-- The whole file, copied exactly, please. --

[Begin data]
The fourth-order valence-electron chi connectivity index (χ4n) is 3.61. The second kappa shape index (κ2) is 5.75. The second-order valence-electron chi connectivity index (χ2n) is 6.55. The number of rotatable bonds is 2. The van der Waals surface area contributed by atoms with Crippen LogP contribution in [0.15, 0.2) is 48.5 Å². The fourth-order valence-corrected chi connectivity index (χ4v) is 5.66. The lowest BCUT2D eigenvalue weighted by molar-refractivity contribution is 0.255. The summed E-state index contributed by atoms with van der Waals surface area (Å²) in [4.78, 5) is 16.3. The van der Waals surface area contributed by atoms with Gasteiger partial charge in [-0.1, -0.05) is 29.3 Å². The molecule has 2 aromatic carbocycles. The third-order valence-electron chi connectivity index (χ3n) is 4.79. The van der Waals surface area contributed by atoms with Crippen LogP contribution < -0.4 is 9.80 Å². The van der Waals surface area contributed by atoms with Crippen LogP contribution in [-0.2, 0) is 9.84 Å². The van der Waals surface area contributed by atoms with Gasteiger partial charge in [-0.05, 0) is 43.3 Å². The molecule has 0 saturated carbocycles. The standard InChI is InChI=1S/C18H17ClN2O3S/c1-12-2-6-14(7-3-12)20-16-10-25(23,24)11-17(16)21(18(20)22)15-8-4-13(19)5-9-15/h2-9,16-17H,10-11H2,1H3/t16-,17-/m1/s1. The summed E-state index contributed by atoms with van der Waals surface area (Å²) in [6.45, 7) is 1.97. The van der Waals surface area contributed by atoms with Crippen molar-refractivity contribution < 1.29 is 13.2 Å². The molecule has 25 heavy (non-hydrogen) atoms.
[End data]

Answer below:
The fourth-order valence-electron chi connectivity index (χ4n) is 3.61. The second kappa shape index (κ2) is 5.75. The second-order valence-electron chi connectivity index (χ2n) is 6.55. The number of rotatable bonds is 2. The van der Waals surface area contributed by atoms with Crippen LogP contribution in [0.15, 0.2) is 48.5 Å². The fourth-order valence-corrected chi connectivity index (χ4v) is 5.66. The lowest BCUT2D eigenvalue weighted by molar-refractivity contribution is 0.255. The summed E-state index contributed by atoms with van der Waals surface area (Å²) in [4.78, 5) is 16.3. The van der Waals surface area contributed by atoms with Gasteiger partial charge in [-0.1, -0.05) is 29.3 Å². The molecule has 2 aromatic carbocycles. The third-order valence-electron chi connectivity index (χ3n) is 4.79. The van der Waals surface area contributed by atoms with Crippen LogP contribution < -0.4 is 9.80 Å². The van der Waals surface area contributed by atoms with Crippen LogP contribution in [-0.2, 0) is 9.84 Å². The van der Waals surface area contributed by atoms with Gasteiger partial charge in [-0.05, 0) is 43.3 Å². The molecule has 0 saturated carbocycles. The standard InChI is InChI=1S/C18H17ClN2O3S/c1-12-2-6-14(7-3-12)20-16-10-25(23,24)11-17(16)21(18(20)22)15-8-4-13(19)5-9-15/h2-9,16-17H,10-11H2,1H3/t16-,17-/m1/s1. The summed E-state index contributed by atoms with van der Waals surface area (Å²) in [6.45, 7) is 1.97. The van der Waals surface area contributed by atoms with Crippen molar-refractivity contribution < 1.29 is 13.2 Å². The molecule has 25 heavy (non-hydrogen) atoms.